Another factor high on the list that is not relationship oriented but is also consistent with mental healthiness principles is the therapist’s belief that psychotherapy will work. In other words, the therapist’s growth mindset and grit (see How Do We Grow? – Part 4). One of the reason’s I’m so grateful for experiencing the effectiveness of therapy alone is that it allowed me to have this belief – that therapy as a treatment works. Well how about the patient’s mindset? A study out of Duke University demonstrated that when comparing taking an antidepressant alone, exercise and taking an antidepressant, and exercising alone, all were good treatments for depression. For some, this may be surprising in itself that the exercise alone group did about as well as the other two. However, the more surprising outcome was when these three groups were followed six months later. In the two groups that took antidepressants and had fully recovered, about a third were depressed again by the time the researchers had caught up to them. For the exercise alone group, only about 8% had become depressed again. At first glance the conclusion seems to be that exercise is the best long term treatment for depression, but confounding this interpretation is the fact that the middle group, medication plus exercise, fared about as poorly as the medication alone group. What seems to be going on here is not the effect of just exercise, but rather something akin to my own experience of gaining a belief of the effectiveness of therapy because I couldn’t attribute the success to prescribing medication. Those that exercised alone also could not attribute their recovery to medication, and so could only conclude that it was something that was within their control, in this case their consistent exercise despite being depressed. As anyone familiar with depression would know, this would take extraordinary effort, determination, and persistence despite a lack of immediate gratification – once again, grit. In the months that followed their initial recovery, I believe that the positive experience of having been successful in this way reinforced a belief of self-efficacy and self-empowerment. In the same way that my own experience made me a grittier therapist, I believe that this study demonstrates the effect of self-determination (grit) and self-belief (a growth mindset) as a superior long term strategy for depression over medication.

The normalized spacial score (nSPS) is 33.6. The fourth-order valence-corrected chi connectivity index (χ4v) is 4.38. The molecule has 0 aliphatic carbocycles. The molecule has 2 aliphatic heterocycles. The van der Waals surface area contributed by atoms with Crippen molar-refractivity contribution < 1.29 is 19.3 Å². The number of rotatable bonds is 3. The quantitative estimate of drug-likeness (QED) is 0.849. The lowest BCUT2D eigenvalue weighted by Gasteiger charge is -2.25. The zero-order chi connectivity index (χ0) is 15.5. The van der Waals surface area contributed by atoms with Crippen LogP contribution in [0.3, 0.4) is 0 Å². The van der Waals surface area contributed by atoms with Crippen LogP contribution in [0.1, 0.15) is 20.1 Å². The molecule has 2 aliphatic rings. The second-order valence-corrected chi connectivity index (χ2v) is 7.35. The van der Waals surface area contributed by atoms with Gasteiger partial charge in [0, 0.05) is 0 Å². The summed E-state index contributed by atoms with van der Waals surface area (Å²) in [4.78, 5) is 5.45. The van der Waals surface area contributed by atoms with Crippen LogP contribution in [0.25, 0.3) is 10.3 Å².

Looking at health as a spectrum, with illness on the low end, and healthiness at the high end, it makes sense that when we are healthy, we are far from getting ill, and when we are unhealthy, we are vulnerable to getting sick. It also makes sense that when we are sick, that restoring healthy mindsets and behaviors can move us back towards wellness. This can also be demonstrated to be true through clinical experience. I briefly mentioned Cognitive Behavioral Therapy (CBT) as another therapy form that works as well as taking medication. This is true for depression along with a variety of other psychiatric conditions including all anxiety conditions, substance abuse, and for some of the more chronic symptoms of schizophrenia (see here). The goals of CBT are exactly what I just described – restoring healthy mindsets, promoting and practicing healthy behaviors. And of course, being a therapy practice, it also has the benefits of the relationship between therapist and client.

Integrating all of these ideas together, we can see that mental healthiness principles can not only be effectively implemented to “treat” depression, but done so in ways that are more authentic and growth promoting than the present standard of care, medication management. Through IPT we see that it can resolve depressive symptoms and restore relationships and build self-efficacy. Growth mindsets of both therapist and patient and the development of grit contribute to the independent effectiveness of therapy as well as the long term stability of those vulnerable to getting depressed. Restoring accurate authentic beliefs and healthy behaviors can move a person from illness back towards healthiness. Therapy itself promotes the development and practice of a healthy relationship that is collaborative, trusting, respectful, and giving. As I’ve mentioned before, I believe that a mental healthiness focus striving for growth and wellbeing is superior to a mental illness one that settles for lesser goals of being no longer sick or stability. Looking at these alternative treatment options supports that belief, without compromising the obvious goal of resolving depressive symptoms.

Next in this series, we’ll learn about how therapy done with compassion, collaboration, and grit in a nonjudgmental fashion, while focusing on mindfulness, emotional and social intelligence, and personal growth can resolve the previously believed “worst” of the personality disorders at efficacy rates (>90%) that drug companies can only dream about.